This column has been updated to reflect that the author has retracted his conclusion that a people’s veto campaign now under way would force the vote-counting process to be used in races for governor and Legislature, in possible conflict with the state Constitution. After reviewing the people’s veto petition, Amory says he concludes that the question would affect only races that are not mentioned in the Constitution. His full statement:

“My op-ed relied on the veto question that was approved by the Secretary of State and is now being circulated among Maine voters, which said the veto would apply to “the parts of a new law that would delay the use of ranked-choice voting in the election of candidates for any state or federal office….” I have now reviewed the Peoples Veto petition, which (unlike the ballot question) limits the veto to the portions of the recent law that would apply to primary and federal elections. The petition should control over the ballot question, so if the People’s veto is adopted ranked choice voting should only apply in primaries and federal elections, not state legislative or gubernatorial elections. 
I apologize for any confusion my op-ed caused, and continue to support a constitutional amendment to authorize ranked choice voting for all state and federal elections.”

 

Sorry to get down in the legal weeds, but Maine voters need to understand the likely effect of the people’s veto petitions being circulated with regard to ranked-choice voting.

As paraphrased by staff writer Peter McGuire in the Maine Sunday Telegram (Nov. 12, Page B3), Kyle Bailey, campaign manager for the Committee for Ranked Choice Voting, said that if the people’s veto is adopted, “the ranked-choice method will only apply to primaries and congressional elections, not legislative or gubernatorial elections, the parts of the law the (Law) Court ruled against.”

I don’t think that’s correct.

A little background: Under ranked-choice voting, voters rank candidates in order of their preference. If no candidate gets a majority, votes for losing candidates are reallocated according to voters’ ranked preferences until a candidate gets a majority. Ranked-choice voting was adopted by a 2016 referendum, but the Law Court unanimously advised the Legislature that it would violate the Maine Constitution if applied to legislative or gubernatorial races. On Oct. 23, the Legislature passed a law that would delay the use of ranked-choice voting until 2022, and then retain it only if the state constitution is amended by Dec. 1, 2021, to specifically allow ranked-choice voting in state elections.

The proposed people’s veto is clear on its face: It would “reject the parts of that law that would delay the use of ranked-choice voting in the election of candidates for any state or federal office until 2022, and then retain the method only if the constitution is amended by Dec. 21, 2021 … .” The people’s veto would, therefore, keep ranked-choice voting in effect for all Maine elections, not just primaries and congressional elections.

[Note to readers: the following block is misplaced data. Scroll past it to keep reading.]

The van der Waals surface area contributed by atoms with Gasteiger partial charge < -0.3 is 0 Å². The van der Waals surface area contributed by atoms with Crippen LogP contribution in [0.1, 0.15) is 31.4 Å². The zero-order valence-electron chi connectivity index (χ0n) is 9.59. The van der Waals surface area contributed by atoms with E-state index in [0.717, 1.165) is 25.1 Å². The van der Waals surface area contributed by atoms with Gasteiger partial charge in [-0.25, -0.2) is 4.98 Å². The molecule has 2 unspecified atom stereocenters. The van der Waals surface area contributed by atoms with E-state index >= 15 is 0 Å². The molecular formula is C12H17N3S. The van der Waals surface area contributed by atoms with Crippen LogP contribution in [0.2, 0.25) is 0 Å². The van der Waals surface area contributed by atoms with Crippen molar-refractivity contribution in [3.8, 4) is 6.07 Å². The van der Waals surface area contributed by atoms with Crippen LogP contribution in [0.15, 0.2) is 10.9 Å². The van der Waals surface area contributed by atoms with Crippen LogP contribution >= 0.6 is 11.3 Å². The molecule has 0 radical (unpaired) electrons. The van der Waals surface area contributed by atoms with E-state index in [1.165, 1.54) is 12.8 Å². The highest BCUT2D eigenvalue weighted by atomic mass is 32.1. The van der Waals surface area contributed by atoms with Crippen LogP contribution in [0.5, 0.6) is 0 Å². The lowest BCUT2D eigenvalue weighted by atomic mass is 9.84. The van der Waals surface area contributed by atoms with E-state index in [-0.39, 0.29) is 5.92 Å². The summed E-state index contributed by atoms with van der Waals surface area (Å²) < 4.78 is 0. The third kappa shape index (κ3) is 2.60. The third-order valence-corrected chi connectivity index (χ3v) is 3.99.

Mr. Bailey says the Law Court’s opinion would prevent ranked-choice voting in legislative and gubernatorial elections, even if the people’s veto is passed. He is wrong: The opinion was purely advisory and had no legal effect. If the people’s veto gets the necessary signatures to go on the ballot, the original ranked-choice statute adopted through the referendum will go back into effect for all Maine elections until the people’s veto is voted either up or down at a statewide election. If the people’s veto is adopted by a majority statewide vote, then ranked-choice voting would remain in effect as originally drafted, for all elections, unless and until the Law Court determines it is unconstitutional in a legal action brought by someone who has standing.

Standing generally requires that a person bringing a lawsuit be injured, and it is at least possible that no one would be injured by ranked-choice voting until some candidate who lost under ranked-choice voting can show that he or she would have won under the old plurality-wins-all voting regime. Who knows how many election cycles it will take for that to occur?

It is possible, if not likely, that whoever wins a first-round plurality in a ranked-choice election will ultimately get an absolute majority after losers’ votes are re-allocated. The winner in the ranked-choice election would then also have won under the former system. If that’s the case, the Law Court could find that the losers lacked standing to challenge the results.

I realize that I don’t wear the black robe of a Law Court justice and am frequently wrong. I know, however, that if it obtains the necessary signatures, the people’s veto may well lead to ranked-choice voting for all 2018 Maine elections – legislative, gubernatorial and federal, including primaries and general elections. It is also likely that if the people’s veto is ultimately adopted by a majority statewide vote, ranked-choice voting will remain in effect for all Maine elections until the Law Court finally makes a legally binding ruling on its constitutionality.

In the meantime, the state could be put through a long period of uncertainty over the outcome of its elections while the legal process unfolds. Do we really want to cast doubt over the legitimacy of our elections, raising serious questions over who won, whether elections should be rerun and whether elected officials have the power to act on our behalf to address our grave challenges? Remember Bush vs. Gore, anyone?

I would support a constitutional amendment to adopt ranked-choice voting in all Maine elections. The people’s veto takes us down dangerous rabbit holes without advancing that ultimate goal.